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By Clinton Yates,
On the surface, Brookland is one of the city’s most integrated and harmonious communities. Middle to upper income blacks and whites live alongside lower income residents and a largely white population of college students. The leafy Northeast enclave was described in The Post recently as a place that “prides itself in its diversity and amity.”
So when Tony Tomelden thought of opening a neighborhood establishment on 12th and Jackson Streets in the tree-lined neighborhood, he stayed close to home. The way he saw it, his restaurant, which he would call Brookland’s Finest Bar & Kitchen, could be a community watering hole where young families bring their kids for a bite and a beer while transforming the existing vacant building from a persistent eyesore to a gleaming new restaurant.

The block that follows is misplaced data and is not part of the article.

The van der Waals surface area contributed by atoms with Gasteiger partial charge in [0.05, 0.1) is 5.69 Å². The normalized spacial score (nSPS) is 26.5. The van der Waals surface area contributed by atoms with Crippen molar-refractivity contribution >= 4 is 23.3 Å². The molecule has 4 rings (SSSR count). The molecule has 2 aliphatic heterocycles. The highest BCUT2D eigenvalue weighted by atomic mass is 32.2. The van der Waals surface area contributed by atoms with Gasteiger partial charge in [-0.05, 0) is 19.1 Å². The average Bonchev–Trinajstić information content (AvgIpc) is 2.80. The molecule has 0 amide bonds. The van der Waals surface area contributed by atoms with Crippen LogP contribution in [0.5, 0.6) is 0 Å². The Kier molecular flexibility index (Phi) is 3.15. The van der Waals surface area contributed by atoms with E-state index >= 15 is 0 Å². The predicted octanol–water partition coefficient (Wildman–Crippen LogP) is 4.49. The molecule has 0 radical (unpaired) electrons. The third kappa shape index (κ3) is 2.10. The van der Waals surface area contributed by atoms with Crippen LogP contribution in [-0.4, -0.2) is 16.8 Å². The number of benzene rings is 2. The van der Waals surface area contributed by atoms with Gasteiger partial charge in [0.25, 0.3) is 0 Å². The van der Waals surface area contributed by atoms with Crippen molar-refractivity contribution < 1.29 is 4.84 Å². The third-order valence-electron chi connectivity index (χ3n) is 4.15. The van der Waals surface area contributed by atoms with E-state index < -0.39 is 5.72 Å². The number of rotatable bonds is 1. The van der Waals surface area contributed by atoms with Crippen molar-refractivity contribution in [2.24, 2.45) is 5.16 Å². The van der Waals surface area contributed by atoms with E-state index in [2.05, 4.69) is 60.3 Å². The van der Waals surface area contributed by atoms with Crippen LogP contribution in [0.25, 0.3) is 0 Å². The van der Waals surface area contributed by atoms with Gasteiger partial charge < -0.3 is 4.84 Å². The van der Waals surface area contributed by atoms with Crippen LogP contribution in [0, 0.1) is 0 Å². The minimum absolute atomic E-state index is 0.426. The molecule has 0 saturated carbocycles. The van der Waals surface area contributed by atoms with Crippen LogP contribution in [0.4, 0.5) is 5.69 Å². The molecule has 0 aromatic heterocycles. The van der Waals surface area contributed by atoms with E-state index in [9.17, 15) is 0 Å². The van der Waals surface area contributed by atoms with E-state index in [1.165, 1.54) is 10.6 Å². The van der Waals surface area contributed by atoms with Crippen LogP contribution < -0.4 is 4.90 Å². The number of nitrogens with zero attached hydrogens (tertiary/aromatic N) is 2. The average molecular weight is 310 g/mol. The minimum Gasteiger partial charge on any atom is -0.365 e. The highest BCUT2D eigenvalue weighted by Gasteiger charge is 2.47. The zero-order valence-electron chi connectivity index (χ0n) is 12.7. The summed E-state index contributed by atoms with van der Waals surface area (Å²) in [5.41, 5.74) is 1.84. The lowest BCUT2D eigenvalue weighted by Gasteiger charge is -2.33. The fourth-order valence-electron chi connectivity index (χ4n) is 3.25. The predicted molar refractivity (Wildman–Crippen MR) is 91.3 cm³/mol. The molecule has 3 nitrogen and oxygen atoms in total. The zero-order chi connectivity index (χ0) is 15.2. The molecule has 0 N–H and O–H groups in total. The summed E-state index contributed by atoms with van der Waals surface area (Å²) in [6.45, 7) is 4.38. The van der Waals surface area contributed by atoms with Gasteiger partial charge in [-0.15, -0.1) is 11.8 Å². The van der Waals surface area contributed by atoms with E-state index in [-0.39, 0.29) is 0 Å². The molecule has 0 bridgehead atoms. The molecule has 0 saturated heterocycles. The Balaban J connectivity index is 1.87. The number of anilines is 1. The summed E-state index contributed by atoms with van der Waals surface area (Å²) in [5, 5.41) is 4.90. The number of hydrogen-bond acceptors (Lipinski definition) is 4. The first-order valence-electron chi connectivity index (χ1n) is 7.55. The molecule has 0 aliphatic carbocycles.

“I got three kids right here. I want a place where my friends and I can go, with my kids and have some dinner. We’re not looking to open a rock club or lounge,” said Tomelden. “Or anything loud. I’m getting closer to 50 than anything else.”
But for neighbor Jeanna Cullinan, Tomelden’s plan was over the top: to her it sounded like the place would host a non-stop party. Indeed, the owners were seeking a license allowing them to serve alcohol from 8 a.m. until last call.
“I love my street, I love being able to sit out here in my night clothes. I love having a pretty calm street. In a way, I don’t want that to change,” Cullinan, a graduate student said. “I’ve worked in bars and restaurants all my life and I just don’t want to live across from a party bar.”